Abstract

The feasibility of the use of a nonintrusive, line-of-sight averaging, infrared extinction technique for the quantitative measurement of fuel-vapor concentration and flux in transient sprays has been examined. A collinear visible and infrared system with a compact sandwich detector design allows for the detection of radiation at both wavelengths simultaneously. With a controlled simulated fuel spray that consists of styrene spheres and methane vapor, vapor concentrations were measured within 10% of the known input value for a large range of particle loadings. Quantitative measurements were also made in a transient isooctane spray with an automotive-type injector. The time-resolved vapor mole fraction, velocity, and mass flux were compared with the transient liquid-phase characteristics obtained with a phase/Doppler anemometer system. The combined use of both instruments for discerning differences in liquid and vapor transport is discussed.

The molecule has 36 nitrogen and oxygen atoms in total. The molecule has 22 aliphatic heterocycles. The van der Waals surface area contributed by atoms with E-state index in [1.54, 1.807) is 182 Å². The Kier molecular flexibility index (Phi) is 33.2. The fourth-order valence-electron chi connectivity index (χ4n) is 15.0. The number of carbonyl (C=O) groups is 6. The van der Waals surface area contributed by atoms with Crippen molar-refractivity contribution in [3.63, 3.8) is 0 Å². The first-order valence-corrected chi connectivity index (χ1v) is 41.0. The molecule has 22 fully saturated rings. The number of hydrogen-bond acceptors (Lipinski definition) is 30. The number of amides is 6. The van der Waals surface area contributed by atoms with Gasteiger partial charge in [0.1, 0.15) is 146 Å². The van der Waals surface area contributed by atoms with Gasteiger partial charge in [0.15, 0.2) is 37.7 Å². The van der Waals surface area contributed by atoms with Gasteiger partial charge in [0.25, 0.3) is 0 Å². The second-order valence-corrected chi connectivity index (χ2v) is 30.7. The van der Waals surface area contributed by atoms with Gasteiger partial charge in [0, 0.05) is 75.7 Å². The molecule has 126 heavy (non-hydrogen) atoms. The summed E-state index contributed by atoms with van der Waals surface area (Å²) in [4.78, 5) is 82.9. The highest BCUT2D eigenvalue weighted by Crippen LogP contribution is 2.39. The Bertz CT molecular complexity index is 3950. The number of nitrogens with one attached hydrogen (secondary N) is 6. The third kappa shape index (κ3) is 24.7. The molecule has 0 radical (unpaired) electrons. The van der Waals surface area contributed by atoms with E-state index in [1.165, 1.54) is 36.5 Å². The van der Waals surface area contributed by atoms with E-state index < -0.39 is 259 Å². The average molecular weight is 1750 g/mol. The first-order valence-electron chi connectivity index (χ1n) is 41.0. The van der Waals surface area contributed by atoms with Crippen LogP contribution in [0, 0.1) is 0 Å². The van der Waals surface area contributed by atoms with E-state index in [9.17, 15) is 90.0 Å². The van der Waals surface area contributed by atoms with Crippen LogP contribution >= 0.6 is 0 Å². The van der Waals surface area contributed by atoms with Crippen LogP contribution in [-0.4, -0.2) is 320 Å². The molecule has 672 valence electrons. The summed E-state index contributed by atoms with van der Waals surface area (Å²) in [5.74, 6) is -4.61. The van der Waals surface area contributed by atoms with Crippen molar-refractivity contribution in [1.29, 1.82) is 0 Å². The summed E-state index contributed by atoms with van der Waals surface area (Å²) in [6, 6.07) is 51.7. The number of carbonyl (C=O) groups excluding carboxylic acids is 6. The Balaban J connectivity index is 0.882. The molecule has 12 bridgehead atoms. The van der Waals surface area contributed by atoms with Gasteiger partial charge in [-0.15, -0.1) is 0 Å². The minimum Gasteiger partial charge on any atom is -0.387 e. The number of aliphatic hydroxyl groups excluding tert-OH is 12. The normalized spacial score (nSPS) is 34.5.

© 1994 Optical Society of America

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